Provide a vertically integrated radiation transport software tool for graphically setting up, running, and analyzing results from numerical simulation of high energy radiation detection systems and other systems that operate in a high energy radiation environment. Realistic radiation transport simulations provide a cost-effective means to investigate and optimize instruments and systems for defense, homeland security, and space science applications. SWORD enables developers and technical evaluators to assess instruments and systems in relevant radiation environments, without actual hardware, using a single software package that does not have a steep learning curve to implement.

Figure. Clockwise from upper left, MARS node configuration,  array of 4 nodes with varying shielding thickness, flight hardware, location of single nodes on GLADIS box. Miniature Array of Radiation Sensors (MARS)

Objectives

  • Provide an array of persistent, ubiquitous sensors that monitor the total dose radiation on the host spacecraft for 3-D rad modeling. The concept is to provide a radiation state-of-health measurement like that of a thermistor.
  • Validate SWORD modeling.
SWORD, applied to MARS data on the International Space Station (ISS)

Objective
SWORD (SoftWare for Optimization of Radiation Detectors) is a widely-used and trusted software capability that applies 3-D Monte Carlo methods to simulate the passage of high energy radiation through matter. The simulations provide an effective means to study radiation environments in maritime, urban, and space scenarios of interest. HPC systems are an efficient mechanism for performing the computationally-extensive SWORD studies in a timely manner.

Mobile Imaging & Spectroscopic Threat Identification (MISTI)

Objective
Provide a mobile system for the stand-off detection, identification, and localization of radioactive materials for the detection of hidden special nuclear materials.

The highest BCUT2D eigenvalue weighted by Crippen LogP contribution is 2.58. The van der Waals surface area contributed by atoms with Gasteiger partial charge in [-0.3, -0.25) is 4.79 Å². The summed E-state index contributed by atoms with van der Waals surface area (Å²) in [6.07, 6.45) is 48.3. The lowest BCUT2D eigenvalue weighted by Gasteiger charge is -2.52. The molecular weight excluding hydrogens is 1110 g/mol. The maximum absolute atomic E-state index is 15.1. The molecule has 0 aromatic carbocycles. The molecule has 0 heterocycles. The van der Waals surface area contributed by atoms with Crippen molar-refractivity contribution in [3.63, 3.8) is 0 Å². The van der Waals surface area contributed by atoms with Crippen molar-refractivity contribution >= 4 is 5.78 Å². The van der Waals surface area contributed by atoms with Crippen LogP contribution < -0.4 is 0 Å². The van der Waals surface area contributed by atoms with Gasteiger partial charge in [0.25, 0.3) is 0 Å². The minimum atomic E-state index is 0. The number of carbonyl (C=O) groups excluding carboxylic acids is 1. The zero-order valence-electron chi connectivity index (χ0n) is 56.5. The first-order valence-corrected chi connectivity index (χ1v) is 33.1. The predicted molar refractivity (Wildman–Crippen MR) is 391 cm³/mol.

The system was required to detect a 1 milliCurie source in 20 seconds at 100 meters and provide isotope identification and 3-D localization to 10 meters with at most one false positive for every 8 hours of observations.

SuperMISTI

Objective
The SuperMISTI instrument, a large gamma-ray imaging system built for the Office of Naval Research (ONR) under the auspices of the Maritime Weapons of Mass Destruction (WMD) Detection program, provides a deployable system for the detection and identification of special nuclear material from stand-off distances.
The detection system can be used both in passive detection mode and in active interrogation mode with interrogating beams.

Optical micrograph (cross section), laser-micromachined hole array in InP (hole diameter ~20 mm).  Nano-Fabrication Detector Development

Objective
Improve gamma-ray imaging for astrophysics research and ground based applications (shielded special nuclear material detection) by utilizing modern nano- and micro-fabrication techniques.
Modern radiation detectors are based on high-voltage semiconductor detectors. NRL is increasing their performance by increasing the detector size and thickness, developing novel detector designs, utilizing high atomic number semiconductors, and reducing "inactive" detector area.